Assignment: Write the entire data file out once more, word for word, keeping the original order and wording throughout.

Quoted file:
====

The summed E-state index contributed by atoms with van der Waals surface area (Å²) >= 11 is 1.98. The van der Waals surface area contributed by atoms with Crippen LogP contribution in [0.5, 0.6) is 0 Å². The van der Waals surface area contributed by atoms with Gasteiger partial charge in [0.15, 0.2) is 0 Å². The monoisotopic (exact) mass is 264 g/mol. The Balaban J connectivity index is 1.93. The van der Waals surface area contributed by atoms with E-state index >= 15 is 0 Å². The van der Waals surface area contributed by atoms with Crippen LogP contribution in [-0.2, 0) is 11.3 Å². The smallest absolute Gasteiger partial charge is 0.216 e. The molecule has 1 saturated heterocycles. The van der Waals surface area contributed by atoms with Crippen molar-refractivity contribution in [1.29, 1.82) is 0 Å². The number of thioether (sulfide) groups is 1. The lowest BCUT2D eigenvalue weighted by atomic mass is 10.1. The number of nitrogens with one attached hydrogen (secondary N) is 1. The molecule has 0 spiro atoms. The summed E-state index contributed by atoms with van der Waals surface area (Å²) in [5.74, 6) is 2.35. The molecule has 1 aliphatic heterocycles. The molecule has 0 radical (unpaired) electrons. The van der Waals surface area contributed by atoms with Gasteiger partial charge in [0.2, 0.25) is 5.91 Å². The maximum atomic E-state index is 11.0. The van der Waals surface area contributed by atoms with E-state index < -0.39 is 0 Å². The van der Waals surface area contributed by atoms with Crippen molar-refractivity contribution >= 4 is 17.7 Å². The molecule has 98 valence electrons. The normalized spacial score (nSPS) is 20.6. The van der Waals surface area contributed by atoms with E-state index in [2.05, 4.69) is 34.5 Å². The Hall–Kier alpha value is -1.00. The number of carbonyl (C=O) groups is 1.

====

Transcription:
The summed E-state index contributed by atoms with van der Waals surface area (Å²) >= 11 is 1.98. The van der Waals surface area contributed by atoms with Crippen LogP contribution in [0.5, 0.6) is 0 Å². The van der Waals surface area contributed by atoms with Gasteiger partial charge in [0.15, 0.2) is 0 Å². The monoisotopic (exact) mass is 264 g/mol. The Balaban J connectivity index is 1.93. The van der Waals surface area contributed by atoms with E-state index >= 15 is 0 Å². The van der Waals surface area contributed by atoms with Crippen LogP contribution in [-0.2, 0) is 11.3 Å². The smallest absolute Gasteiger partial charge is 0.216 e. The molecule has 1 saturated heterocycles. The van der Waals surface area contributed by atoms with Crippen molar-refractivity contribution in [1.29, 1.82) is 0 Å². The number of thioether (sulfide) groups is 1. The lowest BCUT2D eigenvalue weighted by atomic mass is 10.1. The number of nitrogens with one attached hydrogen (secondary N) is 1. The molecule has 0 spiro atoms. The summed E-state index contributed by atoms with van der Waals surface area (Å²) in [5.74, 6) is 2.35. The molecule has 1 aliphatic heterocycles. The molecule has 0 radical (unpaired) electrons. The van der Waals surface area contributed by atoms with Gasteiger partial charge in [0.2, 0.25) is 5.91 Å². The maximum atomic E-state index is 11.0. The van der Waals surface area contributed by atoms with E-state index < -0.39 is 0 Å². The van der Waals surface area contributed by atoms with Crippen molar-refractivity contribution >= 4 is 17.7 Å². The molecule has 98 valence electrons. The normalized spacial score (nSPS) is 20.6. The van der Waals surface area contributed by atoms with E-state index in [2.05, 4.69) is 34.5 Å². The Hall–Kier alpha value is -1.00. The number of carbonyl (C=O) groups is 1.